The piano works of Joaquin Rodrigo: An evaluationof social influences and compositional style
AuthorJones, Dena Kay
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PublisherThe University of Arizona.
RightsCopyright © is held by the author. Digital access to this material is made possible by the University Libraries, University of Arizona. Further transmission, reproduction or presentation (such as public display or performance) of protected items is prohibited except with permission of the author.
AbstractThis document represents the investigative research on the solo piano music of Joaquin Rodrigo, a repertoire that dates from 1923 to 1987. A biographical sketch of the composer precedes a general overview of his twenty-three solo piano works. Discussion of musical trends that influenced Rodrigo provides a context for tracing his development as a composer. Analytic descriptions of two of Rodrigo's early piano works, Suite para piano of 1923 and the Preludio al gallo mananero of 1926, demonstrate how Rodrigo incorporated early 20th century compositional techniques into his own style. Although Rodrigo alludes to Spanish nationalistic ideas in his music prior to 1931, his predominate musical language is more congruent with European compositional trends, popular during this period. It is in the Serenata espanola of 1931 where the use of Spanish folklore becomes more pronounced in Rodrigo's musical language. Descriptive analyses of the Serenata espanola of 1931 and his Sonatas de Castilla, con toccata of 1950 demonstrate not only Rodrigo's mature language and fully developed pianistic style, but most importantly his use of folklorismo--incorporation of folklore, music, and culture. Although similar in certain aspects to the Spanish traditional style of Albeniz, Granados, Falla, and Turina, Rodrigo's approach is also distinctive. In order to appreciate the similarities and contrasts between the traditional uses of folklorismo and Rodrigo's use of folklorismo, a brief historical overview of 20th century Spanish Nationalism ensues. Rodrigo's contributions derive from a successful synthesis of Nationalism and unique pianistic style.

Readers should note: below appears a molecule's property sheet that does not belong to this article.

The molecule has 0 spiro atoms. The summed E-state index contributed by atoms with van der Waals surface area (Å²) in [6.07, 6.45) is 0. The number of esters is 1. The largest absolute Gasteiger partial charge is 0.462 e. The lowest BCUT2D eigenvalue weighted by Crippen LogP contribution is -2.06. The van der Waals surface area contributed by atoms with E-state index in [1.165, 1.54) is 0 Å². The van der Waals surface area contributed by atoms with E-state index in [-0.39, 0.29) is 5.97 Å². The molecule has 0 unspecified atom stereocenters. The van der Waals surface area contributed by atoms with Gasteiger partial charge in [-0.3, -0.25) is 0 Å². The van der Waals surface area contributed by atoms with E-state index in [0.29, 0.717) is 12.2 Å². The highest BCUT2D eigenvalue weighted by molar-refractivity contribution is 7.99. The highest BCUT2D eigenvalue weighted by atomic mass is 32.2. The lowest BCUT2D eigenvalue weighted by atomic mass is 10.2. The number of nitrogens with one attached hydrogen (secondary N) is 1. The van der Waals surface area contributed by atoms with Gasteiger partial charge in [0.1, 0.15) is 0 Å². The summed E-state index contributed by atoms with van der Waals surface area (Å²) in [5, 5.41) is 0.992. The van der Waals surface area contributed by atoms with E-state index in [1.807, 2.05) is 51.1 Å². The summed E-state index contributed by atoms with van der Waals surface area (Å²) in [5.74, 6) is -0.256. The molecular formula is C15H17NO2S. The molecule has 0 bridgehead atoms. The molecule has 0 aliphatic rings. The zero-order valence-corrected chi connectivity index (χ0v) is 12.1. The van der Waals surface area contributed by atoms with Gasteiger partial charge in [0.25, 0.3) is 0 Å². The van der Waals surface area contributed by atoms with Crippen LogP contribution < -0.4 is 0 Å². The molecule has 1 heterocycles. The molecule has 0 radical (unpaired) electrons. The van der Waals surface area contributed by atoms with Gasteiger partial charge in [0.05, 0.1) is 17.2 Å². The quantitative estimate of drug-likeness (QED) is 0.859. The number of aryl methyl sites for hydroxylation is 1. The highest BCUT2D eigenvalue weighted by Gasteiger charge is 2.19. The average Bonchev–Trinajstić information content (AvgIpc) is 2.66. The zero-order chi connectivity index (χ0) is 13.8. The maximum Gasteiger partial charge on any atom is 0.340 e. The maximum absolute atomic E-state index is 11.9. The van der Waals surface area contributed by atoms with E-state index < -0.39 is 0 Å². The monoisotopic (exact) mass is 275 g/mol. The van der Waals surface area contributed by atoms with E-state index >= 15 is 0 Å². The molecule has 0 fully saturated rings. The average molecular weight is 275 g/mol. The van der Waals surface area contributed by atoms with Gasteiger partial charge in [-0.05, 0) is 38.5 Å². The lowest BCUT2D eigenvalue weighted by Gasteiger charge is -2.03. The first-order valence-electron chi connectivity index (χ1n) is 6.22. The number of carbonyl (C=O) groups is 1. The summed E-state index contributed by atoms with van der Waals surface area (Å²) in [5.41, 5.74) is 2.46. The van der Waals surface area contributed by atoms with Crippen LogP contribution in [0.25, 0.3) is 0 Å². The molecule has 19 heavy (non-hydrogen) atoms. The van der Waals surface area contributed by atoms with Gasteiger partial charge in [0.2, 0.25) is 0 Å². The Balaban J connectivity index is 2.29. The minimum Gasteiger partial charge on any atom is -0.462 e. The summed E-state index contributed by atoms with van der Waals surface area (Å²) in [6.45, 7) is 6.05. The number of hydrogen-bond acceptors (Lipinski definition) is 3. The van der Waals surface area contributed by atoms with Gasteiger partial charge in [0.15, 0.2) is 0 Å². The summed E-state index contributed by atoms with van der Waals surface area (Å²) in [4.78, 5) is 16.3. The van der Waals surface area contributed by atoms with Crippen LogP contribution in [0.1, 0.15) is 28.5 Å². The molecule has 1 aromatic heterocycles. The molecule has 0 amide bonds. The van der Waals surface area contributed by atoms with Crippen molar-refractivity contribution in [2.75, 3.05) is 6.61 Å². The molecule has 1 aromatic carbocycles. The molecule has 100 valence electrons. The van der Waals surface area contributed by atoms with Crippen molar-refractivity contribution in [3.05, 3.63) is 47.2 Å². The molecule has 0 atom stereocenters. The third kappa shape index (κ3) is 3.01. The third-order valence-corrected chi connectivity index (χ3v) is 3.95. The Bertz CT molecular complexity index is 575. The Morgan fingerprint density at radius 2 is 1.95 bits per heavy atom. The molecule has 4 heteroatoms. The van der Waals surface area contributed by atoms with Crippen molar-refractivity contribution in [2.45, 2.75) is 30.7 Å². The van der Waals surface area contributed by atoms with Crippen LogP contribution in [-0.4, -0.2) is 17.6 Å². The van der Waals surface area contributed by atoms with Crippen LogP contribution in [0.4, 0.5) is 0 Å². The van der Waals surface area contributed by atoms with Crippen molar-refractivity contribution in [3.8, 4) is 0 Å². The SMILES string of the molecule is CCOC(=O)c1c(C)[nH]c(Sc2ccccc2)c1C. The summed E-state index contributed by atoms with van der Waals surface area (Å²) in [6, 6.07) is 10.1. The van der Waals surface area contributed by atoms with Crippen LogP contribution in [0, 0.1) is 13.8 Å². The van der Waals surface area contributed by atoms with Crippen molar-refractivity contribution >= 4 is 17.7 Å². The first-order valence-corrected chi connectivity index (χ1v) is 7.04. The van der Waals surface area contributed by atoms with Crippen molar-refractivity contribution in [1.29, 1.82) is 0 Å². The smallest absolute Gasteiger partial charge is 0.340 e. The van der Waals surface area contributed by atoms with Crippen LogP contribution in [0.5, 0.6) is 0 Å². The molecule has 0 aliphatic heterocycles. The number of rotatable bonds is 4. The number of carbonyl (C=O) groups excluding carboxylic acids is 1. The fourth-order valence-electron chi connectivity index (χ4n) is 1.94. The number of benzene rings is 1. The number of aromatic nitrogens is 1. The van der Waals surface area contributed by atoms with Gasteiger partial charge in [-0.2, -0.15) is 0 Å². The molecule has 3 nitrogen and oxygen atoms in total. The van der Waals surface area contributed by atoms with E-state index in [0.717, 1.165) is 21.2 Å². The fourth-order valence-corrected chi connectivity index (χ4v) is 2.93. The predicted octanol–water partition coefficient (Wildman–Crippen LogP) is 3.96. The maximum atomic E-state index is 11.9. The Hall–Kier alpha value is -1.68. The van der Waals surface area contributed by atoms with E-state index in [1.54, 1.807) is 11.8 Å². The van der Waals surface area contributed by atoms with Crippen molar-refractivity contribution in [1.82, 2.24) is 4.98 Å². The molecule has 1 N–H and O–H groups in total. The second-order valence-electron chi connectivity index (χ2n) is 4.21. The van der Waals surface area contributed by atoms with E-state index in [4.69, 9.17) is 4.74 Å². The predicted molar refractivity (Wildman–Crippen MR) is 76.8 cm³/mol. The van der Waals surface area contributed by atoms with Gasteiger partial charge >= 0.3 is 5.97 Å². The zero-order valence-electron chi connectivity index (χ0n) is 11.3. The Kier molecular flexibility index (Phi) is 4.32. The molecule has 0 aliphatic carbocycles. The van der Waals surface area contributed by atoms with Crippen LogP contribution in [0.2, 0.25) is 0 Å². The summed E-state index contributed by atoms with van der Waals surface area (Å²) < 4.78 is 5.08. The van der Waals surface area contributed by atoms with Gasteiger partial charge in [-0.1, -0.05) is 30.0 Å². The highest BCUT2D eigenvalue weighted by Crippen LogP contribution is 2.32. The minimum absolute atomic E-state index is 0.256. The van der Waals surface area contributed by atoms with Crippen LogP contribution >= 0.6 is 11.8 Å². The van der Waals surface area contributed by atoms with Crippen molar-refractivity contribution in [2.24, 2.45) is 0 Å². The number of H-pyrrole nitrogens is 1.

Degree ProgramGraduate College
Music and Dance